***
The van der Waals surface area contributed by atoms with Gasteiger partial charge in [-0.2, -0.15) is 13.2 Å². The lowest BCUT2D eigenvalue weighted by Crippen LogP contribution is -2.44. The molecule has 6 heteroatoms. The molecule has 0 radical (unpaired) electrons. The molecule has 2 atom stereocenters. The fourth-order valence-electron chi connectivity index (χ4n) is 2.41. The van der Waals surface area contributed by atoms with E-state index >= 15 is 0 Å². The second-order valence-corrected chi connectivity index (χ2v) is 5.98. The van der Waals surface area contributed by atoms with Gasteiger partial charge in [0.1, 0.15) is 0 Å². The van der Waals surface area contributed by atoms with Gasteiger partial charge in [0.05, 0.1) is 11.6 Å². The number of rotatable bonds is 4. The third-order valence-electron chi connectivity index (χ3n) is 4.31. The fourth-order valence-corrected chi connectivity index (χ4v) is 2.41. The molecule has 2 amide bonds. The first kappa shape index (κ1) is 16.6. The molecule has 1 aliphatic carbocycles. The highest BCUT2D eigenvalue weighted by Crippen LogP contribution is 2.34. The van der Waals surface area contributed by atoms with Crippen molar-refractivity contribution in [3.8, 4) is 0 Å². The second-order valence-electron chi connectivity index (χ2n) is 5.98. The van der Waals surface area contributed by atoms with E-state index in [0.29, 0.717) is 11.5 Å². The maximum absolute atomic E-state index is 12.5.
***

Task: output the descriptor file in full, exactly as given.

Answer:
The van der Waals surface area contributed by atoms with Gasteiger partial charge in [-0.2, -0.15) is 13.2 Å². The lowest BCUT2D eigenvalue weighted by Crippen LogP contribution is -2.44. The molecule has 6 heteroatoms. The molecule has 0 radical (unpaired) electrons. The molecule has 2 atom stereocenters. The fourth-order valence-electron chi connectivity index (χ4n) is 2.41. The van der Waals surface area contributed by atoms with E-state index >= 15 is 0 Å². The second-order valence-corrected chi connectivity index (χ2v) is 5.98. The van der Waals surface area contributed by atoms with Gasteiger partial charge in [0.1, 0.15) is 0 Å². The van der Waals surface area contributed by atoms with Gasteiger partial charge in [0.05, 0.1) is 11.6 Å². The number of rotatable bonds is 4. The third-order valence-electron chi connectivity index (χ3n) is 4.31. The fourth-order valence-corrected chi connectivity index (χ4v) is 2.41. The molecule has 2 amide bonds. The first kappa shape index (κ1) is 16.6. The molecule has 1 aliphatic carbocycles. The highest BCUT2D eigenvalue weighted by Crippen LogP contribution is 2.34. The van der Waals surface area contributed by atoms with Crippen molar-refractivity contribution in [3.8, 4) is 0 Å². The second-order valence-electron chi connectivity index (χ2n) is 5.98. The van der Waals surface area contributed by atoms with E-state index in [0.29, 0.717) is 11.5 Å². The maximum absolute atomic E-state index is 12.5.